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More Than Marches: Growing Latino Power is all About the Demographics

62 percent of the recent growth in the Latino population has been through births, not immigration.
 
 
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Most of the people who know me think of me as a fiery activist for immigrant rights, but I would like to confess that I have a secret, quiet quirk.

I love demographers. Doug Massey of Princeton; Audrey Singer of Brookings; Dowell Myers of the University of Southern California; and Chicago's own Rob Paral of Notre Dame: Wow! Superstars and heroes, one and all!

I know that these demographers are an understated, tweedy sort of crew, and I doubt that they will ever make the cover of Rolling Stone . But I have discovered that they have a wondrous ability to shine a light on the future and, just as usefully for advocates and activists, they also can paint a road map for political extermination campaigns.

On Thursday, May 1, most of the television crews in the country were out filming the latest immigration marches. I was there myself in Chicago, enjoying the great parade and doing the rabble-rousing speaker thing. But that day, tucked in the inner folds of the nation's newspapers, the demographers were using their numbers to paint an even fuller picture of the future.

Between 2000 and 2007 the nation's Latino population grew from 35.7 million to 45.5 million, an impressive 27 percent jump. Even more significant was that, in the last two years, 62 percent of this growth has been through births, not immigration. In other words, to those who would rather that the newcomers just go home: Sorry. Too late. This is home!

Are these numbers a good thing or a bad thing? Well, like everything else, it depends.

Writing from my particular vantage point as a 52 year old baby boomer, these Latino numbers look pretty good. It turns out that the average white in America is 40.8 years old and the average Hispanic is 27.8 years old. Dowell Myers points out that currently there are some 23 seniors for every 100 workers. However in 20 years (when I am 72) the ratio will have changed drastically to 41 seniors for every 100 workers! The answer to the old Beatles song about who will feed me when I'm 64 is already clear -- Latino immigrants and their children. In addition, undocumented immigrants pay an estimated $7 -8 billion a year into the Social Security Trust Fund -- money they rarely collect -- and a recent report by the Social Security Administration credits them with reducing the long term deficit by 15 percent. Speaking as an aging boomer, these young Latinos look great to me.

But if I were a Republican politician, I might feel differently. Unfortunately for the GOP, it appears that the Republicans don't have a demographer on staff. They continue to allow their party to be defined by the anti-immigrant bellowing of the likes of Congressman Tom Tancredo or Jim Oberweis, for example. Oberweis is a national leader in the anti-immigrant movement who just lost what was considered the solidly Republican seat of former House Speaker Dennis Hastert. If millionaire Oberweis had used his fortune to buy himself a demographer, he might have been warned that the suburban Illinois district is over 29 percent immigrants and their children!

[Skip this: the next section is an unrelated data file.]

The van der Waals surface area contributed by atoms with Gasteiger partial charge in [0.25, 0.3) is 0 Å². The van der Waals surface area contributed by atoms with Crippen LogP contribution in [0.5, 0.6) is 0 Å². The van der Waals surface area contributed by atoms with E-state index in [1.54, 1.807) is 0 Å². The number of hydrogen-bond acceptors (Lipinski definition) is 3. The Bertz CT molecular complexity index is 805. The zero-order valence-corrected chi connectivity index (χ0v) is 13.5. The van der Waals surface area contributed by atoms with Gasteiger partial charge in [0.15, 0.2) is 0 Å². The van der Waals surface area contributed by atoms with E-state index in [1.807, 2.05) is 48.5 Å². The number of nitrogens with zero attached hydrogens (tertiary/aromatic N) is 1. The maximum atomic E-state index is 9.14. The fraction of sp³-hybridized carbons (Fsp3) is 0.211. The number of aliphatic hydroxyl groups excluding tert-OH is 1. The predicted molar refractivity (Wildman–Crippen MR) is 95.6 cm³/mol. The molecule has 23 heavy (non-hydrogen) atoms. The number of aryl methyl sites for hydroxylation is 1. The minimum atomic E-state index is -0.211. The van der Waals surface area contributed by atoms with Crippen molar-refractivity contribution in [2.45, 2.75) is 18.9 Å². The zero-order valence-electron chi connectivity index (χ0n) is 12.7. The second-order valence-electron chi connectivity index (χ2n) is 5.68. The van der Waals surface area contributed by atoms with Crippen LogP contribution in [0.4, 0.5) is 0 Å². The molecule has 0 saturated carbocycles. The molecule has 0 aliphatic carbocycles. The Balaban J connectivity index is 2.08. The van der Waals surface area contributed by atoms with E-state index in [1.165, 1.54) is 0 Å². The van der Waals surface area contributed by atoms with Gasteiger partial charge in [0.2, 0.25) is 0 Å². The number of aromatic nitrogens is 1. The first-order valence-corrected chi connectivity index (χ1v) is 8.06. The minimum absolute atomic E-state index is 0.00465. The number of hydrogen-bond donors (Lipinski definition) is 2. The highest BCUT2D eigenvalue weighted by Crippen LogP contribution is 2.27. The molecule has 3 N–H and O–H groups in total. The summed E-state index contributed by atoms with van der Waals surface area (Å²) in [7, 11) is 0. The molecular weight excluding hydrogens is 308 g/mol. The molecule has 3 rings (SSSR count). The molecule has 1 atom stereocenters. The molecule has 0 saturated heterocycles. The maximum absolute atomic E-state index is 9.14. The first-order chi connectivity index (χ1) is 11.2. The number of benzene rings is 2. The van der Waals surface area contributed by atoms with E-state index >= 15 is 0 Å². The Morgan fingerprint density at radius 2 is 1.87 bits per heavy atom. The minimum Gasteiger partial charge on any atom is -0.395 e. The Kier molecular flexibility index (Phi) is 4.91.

Demographer Rob Paral just released a report on the potential immigrant vote in California. He found that immigrants and their children are poised to become 1/3 of our nation's most populous state's voters. Just as significantly, these voters are a third of the electorate in twenty percent of California's Republican statehouse districts. A similar analysis by Paral a few years ago in Illinois drew a road map for political action for immigrant advocates. Since 2002 the Republicans in Illinois have lost seven statehouse seats and Hastert's Congressional seat in areas that have large concentrations of immigrants. New suburban Democrats have names like Hernandez, Crespo, and Chapa la Via.

But in Congress right now the Republican Party continues to bang the anti-immigrant drum, pushing for a vote on the Shuler - Tancredo SAVE Act, a harsh 'deportation first' immigration bill. They don't appear to have a staff demographer who can warn them about our nation's changing electorate -- for example the 1.4 million applications for citizenship last year, a jump of more than 100 percent over the previous year!

So until the GOP can acquire a vice similar to mine and finds a demographer to love, their numbers will continue to decline. It is a pity for them, really. Demographers could help them set good immigrant policy in education, identify good investments to be made in English learning, and find gaps in our workforce to be filled with strategic training.

Plus a really good demographer is a great thing for every politician, because they know how to count!

Joshua Hoyt is the Director of the Illinois Coalition for Immigrant and Refugee Rights .

 
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